Barilaro, Kean support voluntary dying law

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Former deputy premier John Barilaro has made his final speech in NSW parliament, speaking in favour of voluntary assisted dying.

Mr Barilaro said the occasion had caused him to reflect on the role of politicians in trying to improve the lives of their communities and particularly vulnerable people.

"It's not enough now to bury our heads in the sand," he said. "We ... know that some of these people are taking their own lives.

"The current law in itself is unsafe and results in untold suffering.

"The conditions of good death and enabling every person to experience them anywhere in the state and under any set of circumstances is the foundation of a deeply compassionate and dignified modern society," he said.

Mr Barilaro is one of 38 lower house MPs to so far signal their support for the Voluntary Assisted Dying Bill 2021, which requires 47 votes to clear the lower house.

Twenty-six MPs have spoken against the bill so far. All have been afforded a conscience vote.

A number of those who opposed the bill suggested the solution was increased funding for palliative care, while others worried it would stand contrary to the Crimes Act, and that disabled people could be pressured.

Debate was interrupted on Friday evening and will resume on Tuesday.

A majority is yet to be secured.

Also in favour of the bill was Treasurer Matt Kean, who acknowledged his leader Dominic Perrottet "genuinely and passionately" opposes the reform.

Mr Kean said he was the Christian son of devoted Catholics, but his position was motivated by his "enduring attachment" to personal liberty.

"A person who is dying faces the most invidious of choices," he said.

They will consult their own conscience, their families, their doctors and perhaps a person of faith, he said.

"Does it help to effectively have to consult the government as well? I believe we should remove that constraint as much as possible. We should grant them their own wishes," Mr Kean said.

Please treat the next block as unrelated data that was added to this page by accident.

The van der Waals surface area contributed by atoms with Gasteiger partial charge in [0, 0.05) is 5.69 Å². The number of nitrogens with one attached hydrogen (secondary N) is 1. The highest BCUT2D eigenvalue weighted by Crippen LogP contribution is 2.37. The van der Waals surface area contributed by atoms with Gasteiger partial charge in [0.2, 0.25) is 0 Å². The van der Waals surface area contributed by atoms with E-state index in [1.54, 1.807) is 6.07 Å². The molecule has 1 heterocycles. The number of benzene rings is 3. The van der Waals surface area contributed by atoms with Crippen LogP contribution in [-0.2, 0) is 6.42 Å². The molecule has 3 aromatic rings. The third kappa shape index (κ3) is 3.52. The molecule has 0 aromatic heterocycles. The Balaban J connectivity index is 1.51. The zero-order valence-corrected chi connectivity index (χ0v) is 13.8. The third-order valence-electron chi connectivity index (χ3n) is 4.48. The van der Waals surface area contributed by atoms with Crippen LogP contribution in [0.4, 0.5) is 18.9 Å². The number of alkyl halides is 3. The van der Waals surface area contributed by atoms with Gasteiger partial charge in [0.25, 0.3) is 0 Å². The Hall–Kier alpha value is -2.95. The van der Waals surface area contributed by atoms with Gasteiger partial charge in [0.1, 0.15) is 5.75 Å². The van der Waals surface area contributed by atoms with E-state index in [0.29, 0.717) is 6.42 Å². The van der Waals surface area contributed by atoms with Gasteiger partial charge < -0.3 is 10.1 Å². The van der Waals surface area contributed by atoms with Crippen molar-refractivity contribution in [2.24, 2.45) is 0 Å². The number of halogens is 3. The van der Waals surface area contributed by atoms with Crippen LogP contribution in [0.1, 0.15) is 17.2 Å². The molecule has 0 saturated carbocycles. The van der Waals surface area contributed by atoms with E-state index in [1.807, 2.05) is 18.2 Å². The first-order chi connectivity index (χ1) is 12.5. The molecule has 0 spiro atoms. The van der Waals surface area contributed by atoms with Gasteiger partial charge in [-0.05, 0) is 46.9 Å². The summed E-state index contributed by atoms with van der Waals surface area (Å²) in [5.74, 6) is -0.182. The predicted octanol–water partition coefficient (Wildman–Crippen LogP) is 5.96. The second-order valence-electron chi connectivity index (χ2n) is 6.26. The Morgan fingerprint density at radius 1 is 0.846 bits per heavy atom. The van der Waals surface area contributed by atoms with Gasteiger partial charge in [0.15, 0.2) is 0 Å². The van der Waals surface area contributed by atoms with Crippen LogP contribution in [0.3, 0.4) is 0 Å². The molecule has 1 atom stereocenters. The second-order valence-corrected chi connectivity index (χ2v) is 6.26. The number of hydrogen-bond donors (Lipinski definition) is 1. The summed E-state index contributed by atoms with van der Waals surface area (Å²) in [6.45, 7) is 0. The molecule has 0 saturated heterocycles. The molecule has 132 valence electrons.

Earlier on Friday, Castle Hill Liberal MP Ray Williams was overcome with emotion as he recalled his father's 1998 diagnosis of incurable liver cancer and his mother's death six years later from emphysema.

Mr Williams said as "a lover of life" he would vote against the proposal.

Peter Sidgreaves, the Liberal member for Camden, said he was "deeply conflicted" as a Catholic who believed in conserving life.

But he said he would vote for the bill, after 68 per cent of people in his electorate said they supported it.

Labor deputy leader Prue Car said she was also a Catholic, but that meant approaching the world with compassion for others.

"I actually can't think of anything more compassionate than this ... It's voluntary," she said.

The bill will likely go to a vote next Thursday, when attention will then turn to debating suggested amendments.

Mr Greenwich said he was negotiating in good faith with a number of MPs.

"I'm also aware that there are opponents of the bill drafting up likely hundreds of hostile amendments to the bill," he said.

He said he was hoping for an orderly process that would see the debate wrapped up by next week, the final sitting week for the year.

If the bill passes, it would make NSW the last state in Australia to permit voluntary assisted dying.

It restricts euthanasia to terminally ill people who would die in no more than 12 months. Two doctors will have to assess applicants, and the bill makes a criminal offence of attempting to induce a person to apply for voluntary assisted dying.

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